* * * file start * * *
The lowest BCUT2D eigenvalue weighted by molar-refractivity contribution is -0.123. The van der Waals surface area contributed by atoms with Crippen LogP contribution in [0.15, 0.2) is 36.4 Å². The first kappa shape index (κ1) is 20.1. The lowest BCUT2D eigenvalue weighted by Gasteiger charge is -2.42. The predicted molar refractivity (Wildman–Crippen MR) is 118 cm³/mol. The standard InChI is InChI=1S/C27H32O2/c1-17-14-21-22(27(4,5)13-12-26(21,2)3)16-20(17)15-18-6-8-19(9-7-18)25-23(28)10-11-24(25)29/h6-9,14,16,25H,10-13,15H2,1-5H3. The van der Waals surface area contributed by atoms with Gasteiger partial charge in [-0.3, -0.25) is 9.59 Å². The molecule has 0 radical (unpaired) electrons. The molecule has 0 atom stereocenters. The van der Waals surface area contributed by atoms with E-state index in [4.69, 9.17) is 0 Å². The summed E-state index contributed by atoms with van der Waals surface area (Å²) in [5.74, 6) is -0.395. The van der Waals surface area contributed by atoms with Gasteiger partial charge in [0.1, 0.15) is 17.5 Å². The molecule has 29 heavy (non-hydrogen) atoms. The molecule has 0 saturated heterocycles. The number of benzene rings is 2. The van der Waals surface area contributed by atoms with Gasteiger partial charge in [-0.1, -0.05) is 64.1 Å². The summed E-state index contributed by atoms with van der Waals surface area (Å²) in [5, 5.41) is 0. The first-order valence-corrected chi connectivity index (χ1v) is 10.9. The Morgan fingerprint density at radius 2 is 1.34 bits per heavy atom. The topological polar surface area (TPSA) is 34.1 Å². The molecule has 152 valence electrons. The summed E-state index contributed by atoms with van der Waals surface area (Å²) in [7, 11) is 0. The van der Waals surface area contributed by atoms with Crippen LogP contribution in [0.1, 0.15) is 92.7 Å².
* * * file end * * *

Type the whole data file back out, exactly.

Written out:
The lowest BCUT2D eigenvalue weighted by molar-refractivity contribution is -0.123. The van der Waals surface area contributed by atoms with Crippen LogP contribution in [0.15, 0.2) is 36.4 Å². The first kappa shape index (κ1) is 20.1. The lowest BCUT2D eigenvalue weighted by Gasteiger charge is -2.42. The predicted molar refractivity (Wildman–Crippen MR) is 118 cm³/mol. The standard InChI is InChI=1S/C27H32O2/c1-17-14-21-22(27(4,5)13-12-26(21,2)3)16-20(17)15-18-6-8-19(9-7-18)25-23(28)10-11-24(25)29/h6-9,14,16,25H,10-13,15H2,1-5H3. The van der Waals surface area contributed by atoms with Gasteiger partial charge in [-0.3, -0.25) is 9.59 Å². The molecule has 0 radical (unpaired) electrons. The molecule has 0 atom stereocenters. The van der Waals surface area contributed by atoms with E-state index in [4.69, 9.17) is 0 Å². The summed E-state index contributed by atoms with van der Waals surface area (Å²) in [5.74, 6) is -0.395. The van der Waals surface area contributed by atoms with Gasteiger partial charge in [0.1, 0.15) is 17.5 Å². The molecule has 29 heavy (non-hydrogen) atoms. The molecule has 0 saturated heterocycles. The number of benzene rings is 2. The van der Waals surface area contributed by atoms with Gasteiger partial charge in [-0.1, -0.05) is 64.1 Å². The summed E-state index contributed by atoms with van der Waals surface area (Å²) in [5, 5.41) is 0. The first-order valence-corrected chi connectivity index (χ1v) is 10.9. The Morgan fingerprint density at radius 2 is 1.34 bits per heavy atom. The topological polar surface area (TPSA) is 34.1 Å². The molecule has 152 valence electrons. The summed E-state index contributed by atoms with van der Waals surface area (Å²) in [7, 11) is 0. The van der Waals surface area contributed by atoms with Crippen LogP contribution in [0.1, 0.15) is 92.7 Å².